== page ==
Capturing animals

October 13, 2007

Just with the lens though, I try to keep the traps to a minimum. I found most of these critters right outside my front or back door except for Woody who lives a couple of blocks away. This is the only pileated woodpecker I’ve ever seen let alone capture in digital format. He or she was kind enough to allow me to walk a half mile back home, get the camera and take a couple of shots. Must have been good eats in the rotten tree.

These baby squirrels I collected in a planter after they started falling from a tree in the yard. I don’t know where momma got to but these little ones did not have enough skills to fend for themselves. I collected four in all, two of them stunned on the ground, one from the tree and one scampered into my garage. They seem to be partial to Granny Smith. Luckily there is a lady a couple neighborhoods over who takes care of baby mammals of all kinds and releases them into the wild. I doubt what she does is legal (a garage full of wild baby animals) but imagine her kindness keeps people looking the other way.





There are more celebrating Phoctober at Moon Topples.


10 Responses to “Capturing animals”

  1. Moon Topples Says:

    Some really great shots, here, Matthew, So glad you’re sharing them with us.

  2. Matthew Says:

    Thanks Moon Topples, glad to have the opportunity to share them and take part in the festivities.

  3. These really made me smile – clearly what you find outside your back and front door is not entirely different to what I find outside mine!
    I’ve now got to go off and sort through the hundreds of largely unsuccessful whale shots I took yesterday – I think a powerful lens is definitely necessary! 😉

  4. Verilion Says:

    Ok the squirrels are very cute, but I love the woodpecker shot. That is just fantastic. Wow. I’m glad you guys are showcasing all this, because I do love the countryside, I just can’t imagine living in it!

  5. Verilion Says:

    Oh BTW I’ve given you a wee little award over at my blog.

  6. Matthew Says:

    Absolute Vanilla-Yes these critters come out all over the place…I look forward to your whale shots.

    Verilion-Thanks, I’m glad to share and also have a peek at the Paris I’ve never personally witnessed. We are truly windows into other worlds! And thanks again for the award, that’s mighty nice of ya’.

  7. Colton Says:

    I really enjoyed the photography here. Your experience with the Pileated Woodpecker displayed above reminds me of an experience of my own that happened two weeks ago. I was working in the garage with the door open and I heard a woodpecker clamoring away on one of the trees that arbor my quiet street. He/she was jumping around the trunk apparently looking for an afternoon snack… I ran inside to grab my telephoto lens, which took less than one minute’s time, but the bird was gone by the time I made in back to the garage. I’m not sure if it was a Pileated Woodpecker as I don’t remember any pronounced red plumage on it’s head, but it would have been a nice shot.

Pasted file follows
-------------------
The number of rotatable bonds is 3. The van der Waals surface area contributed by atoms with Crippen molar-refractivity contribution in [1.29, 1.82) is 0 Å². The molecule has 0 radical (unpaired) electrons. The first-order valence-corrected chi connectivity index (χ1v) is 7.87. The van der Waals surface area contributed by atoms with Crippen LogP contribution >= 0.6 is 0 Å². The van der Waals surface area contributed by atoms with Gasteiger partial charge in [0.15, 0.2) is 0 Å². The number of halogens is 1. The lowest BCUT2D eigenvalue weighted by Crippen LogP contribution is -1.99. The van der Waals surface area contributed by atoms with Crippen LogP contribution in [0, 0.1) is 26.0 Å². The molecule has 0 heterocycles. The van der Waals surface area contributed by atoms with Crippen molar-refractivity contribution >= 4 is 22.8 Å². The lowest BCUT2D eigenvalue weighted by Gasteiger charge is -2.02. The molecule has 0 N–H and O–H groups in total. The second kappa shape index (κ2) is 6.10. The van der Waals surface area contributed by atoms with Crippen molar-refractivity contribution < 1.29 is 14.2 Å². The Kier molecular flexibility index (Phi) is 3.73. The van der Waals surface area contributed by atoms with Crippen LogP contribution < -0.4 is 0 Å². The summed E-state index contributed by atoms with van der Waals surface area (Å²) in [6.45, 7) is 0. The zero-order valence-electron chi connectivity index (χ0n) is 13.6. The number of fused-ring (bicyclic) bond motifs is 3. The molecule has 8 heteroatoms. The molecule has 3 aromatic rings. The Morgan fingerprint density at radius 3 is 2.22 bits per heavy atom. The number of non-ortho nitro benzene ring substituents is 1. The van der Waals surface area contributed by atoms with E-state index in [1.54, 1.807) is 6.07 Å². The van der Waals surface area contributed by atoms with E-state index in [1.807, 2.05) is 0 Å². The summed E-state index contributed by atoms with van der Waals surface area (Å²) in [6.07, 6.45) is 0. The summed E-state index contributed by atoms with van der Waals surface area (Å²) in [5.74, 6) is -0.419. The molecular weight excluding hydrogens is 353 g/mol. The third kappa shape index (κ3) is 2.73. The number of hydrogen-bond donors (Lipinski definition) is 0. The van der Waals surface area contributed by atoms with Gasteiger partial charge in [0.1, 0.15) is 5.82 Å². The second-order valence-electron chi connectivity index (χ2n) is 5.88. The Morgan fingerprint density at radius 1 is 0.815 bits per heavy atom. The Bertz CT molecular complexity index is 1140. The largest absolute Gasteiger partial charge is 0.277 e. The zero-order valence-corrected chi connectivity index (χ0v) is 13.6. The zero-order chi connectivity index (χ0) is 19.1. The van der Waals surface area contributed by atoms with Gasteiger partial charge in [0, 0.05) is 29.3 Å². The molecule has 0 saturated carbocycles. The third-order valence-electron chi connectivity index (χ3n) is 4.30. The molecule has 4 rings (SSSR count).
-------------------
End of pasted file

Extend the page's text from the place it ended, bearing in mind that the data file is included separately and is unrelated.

I think you may enjoy this little fellow. In the early morning the Hummingbirds swarm the feeders at my friend’s cabin in such a fashion that you might almost mistake them for bees. For a bird that I’ve always considered quite elusive, I was rather astonished to see more than even one in an hour. The photo was taken in Southern Colorado, only 15 miles from the New Mexican Border. (If your lucky, and very still, you can get them to perch on your finger.)


  8. Matthew Says:

    Hey Colton-nice to see you again. I think sometimes you just have to get lucky to get that right shot. The picture of the hummingbird is fantastic! Your friend’s cabin sounds like a magical place–I only see hummingbirds on rare occasions and then for only an instant.

    It actually took me about thirty minutes to walk back home, grab the camera and drive back to where I saw the woodpecker. I couldn’t believe that the bird was still there hammering away. Only when I got too close did the critter swoop away further into the forest area.

  9. Colton Says:

    Yes, luck has a lot to do with it…

    I find wildlife photography cathartic. There is something about the whole experience of tip-toeing through brambles as you sneak up on a cardinal that is relaxing. Capturing that perfect shot you envision in your mind’s eye, and attaining it, is especially a task when you factor in the unpredictability of animals, but when you do it’s very intrinsically rewarding… Although, I’m sure you already know this.

    Looking forward to more,

  10. Matthew Says:

    You’ve expressed it well, the hunter and the hunted without loss of life. I’m almost reminded of boyhood escapades as I scoot around bushes and trees trying to zoom in before the creature flitters away. And there is always the satisfaction of the chase coming to fruition with that shot that turns out just right. Colton, thanks for the reminder.

    (I’ve still got the Rum Diary checked out but I haven’t cracked it yet. Soon.)

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